Sunday, 13 September 2009

Conserving plants for the future

It is important that we hand over to the next generation as much viable plant material as possible. This allows them the opportunity to breed different strains, and as science progresses, to do things that we of this generation cannot imagine. This will probably include the ability to easily remove virus from affected plants, and put varieties back into gardendom again.

Our commercial nurseries understandably concentrate their attention on maintaining desirable and fashionable plants that are easily propagated and cultivated. Botanical gardens concentrate on preserving the wild species, and very few conserve garden cultivars.

With a projected two thirds of the world's plant species being lost by the end of the 21st century, the importance of home gardeners and enthusiastic collectors in contributing to plant conservation cannot be underestimated. 

Consequences for the loss of these plants are enormous, including the elimination of valuable genes that have never been fully researched. We need to retain and record as many cultivated varieties of plants as possible. 

This is why here in the UK the  National Council for the Conservation of Plants and Gardens (NCCPG) was founded and their policy is to preserve all cultivars for future generations, and similar organisations exist in many other developed countries of the world.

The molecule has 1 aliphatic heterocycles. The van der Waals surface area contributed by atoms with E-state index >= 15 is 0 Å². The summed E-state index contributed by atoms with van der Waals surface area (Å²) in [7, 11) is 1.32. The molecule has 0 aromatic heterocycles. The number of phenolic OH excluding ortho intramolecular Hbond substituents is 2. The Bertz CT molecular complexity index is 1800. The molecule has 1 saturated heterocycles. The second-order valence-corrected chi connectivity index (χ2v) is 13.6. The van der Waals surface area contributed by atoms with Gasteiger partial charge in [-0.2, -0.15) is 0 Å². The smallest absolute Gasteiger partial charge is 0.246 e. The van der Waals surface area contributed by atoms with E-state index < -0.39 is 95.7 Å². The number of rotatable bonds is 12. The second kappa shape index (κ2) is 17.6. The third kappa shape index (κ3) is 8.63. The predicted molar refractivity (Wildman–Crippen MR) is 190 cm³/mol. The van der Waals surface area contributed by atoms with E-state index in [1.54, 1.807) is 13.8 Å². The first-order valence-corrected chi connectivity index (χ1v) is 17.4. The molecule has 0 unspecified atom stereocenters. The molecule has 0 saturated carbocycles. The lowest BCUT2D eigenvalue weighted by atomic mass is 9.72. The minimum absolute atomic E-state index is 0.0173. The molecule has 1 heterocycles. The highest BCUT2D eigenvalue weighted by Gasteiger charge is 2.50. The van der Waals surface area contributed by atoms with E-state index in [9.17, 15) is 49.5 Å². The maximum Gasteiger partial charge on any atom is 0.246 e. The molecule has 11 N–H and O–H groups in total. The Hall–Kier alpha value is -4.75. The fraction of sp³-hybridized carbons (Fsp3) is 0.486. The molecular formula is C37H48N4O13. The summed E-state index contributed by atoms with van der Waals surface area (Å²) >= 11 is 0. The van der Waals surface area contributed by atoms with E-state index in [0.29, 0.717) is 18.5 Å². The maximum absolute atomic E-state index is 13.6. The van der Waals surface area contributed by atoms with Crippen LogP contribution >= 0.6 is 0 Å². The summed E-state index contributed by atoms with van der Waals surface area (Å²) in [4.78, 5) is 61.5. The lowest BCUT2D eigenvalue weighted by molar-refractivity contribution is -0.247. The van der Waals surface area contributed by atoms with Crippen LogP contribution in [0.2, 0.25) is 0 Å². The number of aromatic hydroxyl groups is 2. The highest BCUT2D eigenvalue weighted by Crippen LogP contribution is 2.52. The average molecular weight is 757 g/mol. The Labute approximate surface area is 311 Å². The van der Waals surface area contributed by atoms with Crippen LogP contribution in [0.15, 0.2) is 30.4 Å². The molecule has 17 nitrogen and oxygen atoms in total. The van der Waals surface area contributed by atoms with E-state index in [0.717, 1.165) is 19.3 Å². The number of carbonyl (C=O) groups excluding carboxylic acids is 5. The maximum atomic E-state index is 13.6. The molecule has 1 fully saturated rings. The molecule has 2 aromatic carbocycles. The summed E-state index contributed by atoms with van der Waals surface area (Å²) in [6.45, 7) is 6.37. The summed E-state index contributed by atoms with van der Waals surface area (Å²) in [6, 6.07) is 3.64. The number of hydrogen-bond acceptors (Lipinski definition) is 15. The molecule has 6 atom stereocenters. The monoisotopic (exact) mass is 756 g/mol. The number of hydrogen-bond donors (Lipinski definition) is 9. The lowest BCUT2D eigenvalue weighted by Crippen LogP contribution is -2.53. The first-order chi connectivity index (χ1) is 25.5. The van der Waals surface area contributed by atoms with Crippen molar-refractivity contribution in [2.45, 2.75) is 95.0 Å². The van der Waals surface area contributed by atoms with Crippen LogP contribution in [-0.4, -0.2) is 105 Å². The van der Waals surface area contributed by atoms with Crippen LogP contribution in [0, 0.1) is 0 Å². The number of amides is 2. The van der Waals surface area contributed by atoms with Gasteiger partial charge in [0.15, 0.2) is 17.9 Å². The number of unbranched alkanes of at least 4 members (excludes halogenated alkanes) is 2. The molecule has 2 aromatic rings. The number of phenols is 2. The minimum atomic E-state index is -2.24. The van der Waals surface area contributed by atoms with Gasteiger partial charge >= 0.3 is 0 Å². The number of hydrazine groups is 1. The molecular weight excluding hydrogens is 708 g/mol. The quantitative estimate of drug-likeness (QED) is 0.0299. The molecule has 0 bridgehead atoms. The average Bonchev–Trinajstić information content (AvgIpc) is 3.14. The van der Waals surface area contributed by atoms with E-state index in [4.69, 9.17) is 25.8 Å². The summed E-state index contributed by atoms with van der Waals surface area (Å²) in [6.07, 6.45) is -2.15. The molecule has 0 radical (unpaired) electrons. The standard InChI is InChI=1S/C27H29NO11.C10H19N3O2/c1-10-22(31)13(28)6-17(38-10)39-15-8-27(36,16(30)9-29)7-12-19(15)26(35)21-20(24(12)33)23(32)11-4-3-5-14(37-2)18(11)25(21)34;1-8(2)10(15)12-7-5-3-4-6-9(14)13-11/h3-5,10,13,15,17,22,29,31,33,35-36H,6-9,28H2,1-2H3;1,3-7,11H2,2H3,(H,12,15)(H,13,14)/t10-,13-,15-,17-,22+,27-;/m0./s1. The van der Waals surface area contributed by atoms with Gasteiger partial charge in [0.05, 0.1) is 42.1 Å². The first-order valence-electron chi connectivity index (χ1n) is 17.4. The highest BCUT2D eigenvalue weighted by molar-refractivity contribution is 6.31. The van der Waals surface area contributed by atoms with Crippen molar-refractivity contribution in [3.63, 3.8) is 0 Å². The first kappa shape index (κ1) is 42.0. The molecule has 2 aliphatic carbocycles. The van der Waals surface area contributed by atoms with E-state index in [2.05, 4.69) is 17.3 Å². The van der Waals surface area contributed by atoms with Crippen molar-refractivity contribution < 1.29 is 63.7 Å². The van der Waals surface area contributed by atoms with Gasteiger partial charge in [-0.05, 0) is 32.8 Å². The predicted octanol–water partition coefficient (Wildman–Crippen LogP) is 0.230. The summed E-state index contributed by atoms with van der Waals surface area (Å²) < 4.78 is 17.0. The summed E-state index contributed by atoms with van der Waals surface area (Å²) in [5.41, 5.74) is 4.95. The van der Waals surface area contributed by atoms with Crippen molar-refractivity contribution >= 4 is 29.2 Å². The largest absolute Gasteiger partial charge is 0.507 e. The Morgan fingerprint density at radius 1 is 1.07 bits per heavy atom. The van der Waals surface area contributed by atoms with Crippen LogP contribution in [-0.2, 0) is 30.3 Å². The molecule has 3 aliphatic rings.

At Claines Canna we have recently been criticised publicly for not immediately destroying any specimen that comes into our possession that is thought to have virus. When foliage is sent to the labs for testing there are always a few surprises. Specimens thought to be virus-free are found to be affected, and others that seem to be affected are reported as being free from virus. Laboratory testing is the only sure way forward. 

The statement "If it looks like virus, then it is virus" that is currently being pedalled as wisdom is an over simplification, as is confirmed by laboratory testing. We have ourselves been down the route of relying on visual inspection, after all it was all we had at that time, but it is not infallible.

In the meantime we will continue with our policy of segregating our specimens into those that highly probably have virus, suspects, those being treated and those that are confirmed as virus-free. These are in separated areas, so that there is no contact. In addition, new specimens are put into quarantine until they can be categorised. 

I understand that several other serious collectors around the world are following similar hygiene practices and I believe that it is the only sensible approach, if we are not to loose valuable DNA from our heritage but also to grow and sell virus-free Cannas.

Finally, I believe that we need to stop being obsessed about the subject of virus as long as we continue to make steady progress with supplies of clean material. Otherwise, we are in danger of frightening away new customers and recruits to the Canna genus who will get the impression that virus in Cannas is worse than in others. Many other genus have far worse problems to deal with.

-Action Plan for Conservation of Plants in Cultivation, from NCCPG and RHS
-Australian Network for Plant Conservation
-National Council for the Conservation of Plants and Gardens (NCCPG)

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